She also participated in our direct-action efforts to raise awareness and provoke responsible action about the U.S. government use of torture in Iraq and at Guantanamo. In such wise, wherever she is, she continually nurtures a community of conscience as naturally as she breathes.”
Gina Meyer, a former student in Lears' class, Spirituality of Nonviolence, said, "The class completely reoriented my view of human relationships. We learned about Ghandi, Martin Luther King, Jr., Jesus of Nazareth, and many other peacemakers. Beyond that, though, Sister Louise showed us exercises and gave us challenges in our daily lives that made me realize how much my own language and behavior affect those around me.
Nonviolence is a true way of life and I learned if from Sr. Louise. She taught me how to be a more loving and peaceful Christian, and I am so happy that I was able to learn from her."
NCR contacted a number of her other colleagues who spoke with a mixture of outrage and mourning, anger at what they called the injustice of the action taken against Lears and sadness as they pondered the loss of her talents to the archdiocese.
Sister of Saint Joseph of Carondelet Jean Abbott recalled the time Lears arrived to help her set up a center to receive victims of torture coming from Guatemala. Abbott had found an old tavern, but it was Lears who imagined how it could be transformed into a vibrant center and set the wheels in motion. “I had very little money,” Abbott said. “Louise had an eye for organization. She brought the place to life.”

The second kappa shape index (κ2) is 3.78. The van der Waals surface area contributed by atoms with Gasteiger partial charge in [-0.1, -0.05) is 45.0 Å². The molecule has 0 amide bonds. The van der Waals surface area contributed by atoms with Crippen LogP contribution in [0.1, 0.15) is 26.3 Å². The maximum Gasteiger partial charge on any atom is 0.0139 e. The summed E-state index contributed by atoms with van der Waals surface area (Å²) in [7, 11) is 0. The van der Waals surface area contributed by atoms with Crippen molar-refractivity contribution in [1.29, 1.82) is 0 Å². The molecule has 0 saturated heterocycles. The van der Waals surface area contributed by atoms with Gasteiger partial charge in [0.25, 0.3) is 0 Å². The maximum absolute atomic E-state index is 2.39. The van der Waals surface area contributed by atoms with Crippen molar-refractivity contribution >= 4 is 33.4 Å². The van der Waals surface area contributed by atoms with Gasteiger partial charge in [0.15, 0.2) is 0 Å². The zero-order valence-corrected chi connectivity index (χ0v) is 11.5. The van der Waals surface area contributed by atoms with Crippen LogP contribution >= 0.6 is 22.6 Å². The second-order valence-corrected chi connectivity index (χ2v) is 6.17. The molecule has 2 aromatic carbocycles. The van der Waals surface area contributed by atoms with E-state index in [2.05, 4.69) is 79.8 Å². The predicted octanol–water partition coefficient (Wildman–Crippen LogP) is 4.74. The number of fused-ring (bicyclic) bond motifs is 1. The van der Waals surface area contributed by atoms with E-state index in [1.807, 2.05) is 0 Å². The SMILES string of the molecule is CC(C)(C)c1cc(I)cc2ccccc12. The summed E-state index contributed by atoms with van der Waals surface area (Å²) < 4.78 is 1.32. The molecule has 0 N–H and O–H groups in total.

“She has a keen sense of justice,” Abbott said.
The Saint Cronan parish council last week seemed equally vexed and saddened. The council issued a statement criticizing Burke’s action while defending Lears' pastoral work “wholeheartedly.” “(We have) been edified by her depth of caring for the people of this parish, our children, the children of our neighbors, and the men and women who call the Forest Park Southeast neighborhood of St. Louis home.”
The statement added that Lears “has been a model of compassion and of non-violent resolution of conflict. She has encouraged us to live more fully the Gospel of Jesus. It saddens us deeply that she has been singled-out for prosecution in a church court.”
Echoing these expressions, Abbott said, “I feel tremendous compassion for Louise and I’m extremely sad for the church.”
Jerry King, a member of the parish and member of the Center for Theology and Social Analysis in Saint Louis, an organization he and Lears belong to, found irony in the Burke censure. “Louise was not spoiling for a fight; she really did not want a fight; she wanted resolution.” He said she just wanted to be a pastor – “and has been very good at it, very active in her commitments” to the parish, which he described as a “last stop” for people disaffected from the church.
King and others now worry the disaffected are now going to drop out altogether.
Ellen Rehg, another member of the parish, disagrees. She called Lears a “nonviolent saint” adding, “I don’t say that lightly.”
“She will continue to live nonviolently, maintaining her integrity. You know I’ve hardly ever heard of canon law until recently. She’s going to make it. So will we. She’s taught us to trust in the gospels.”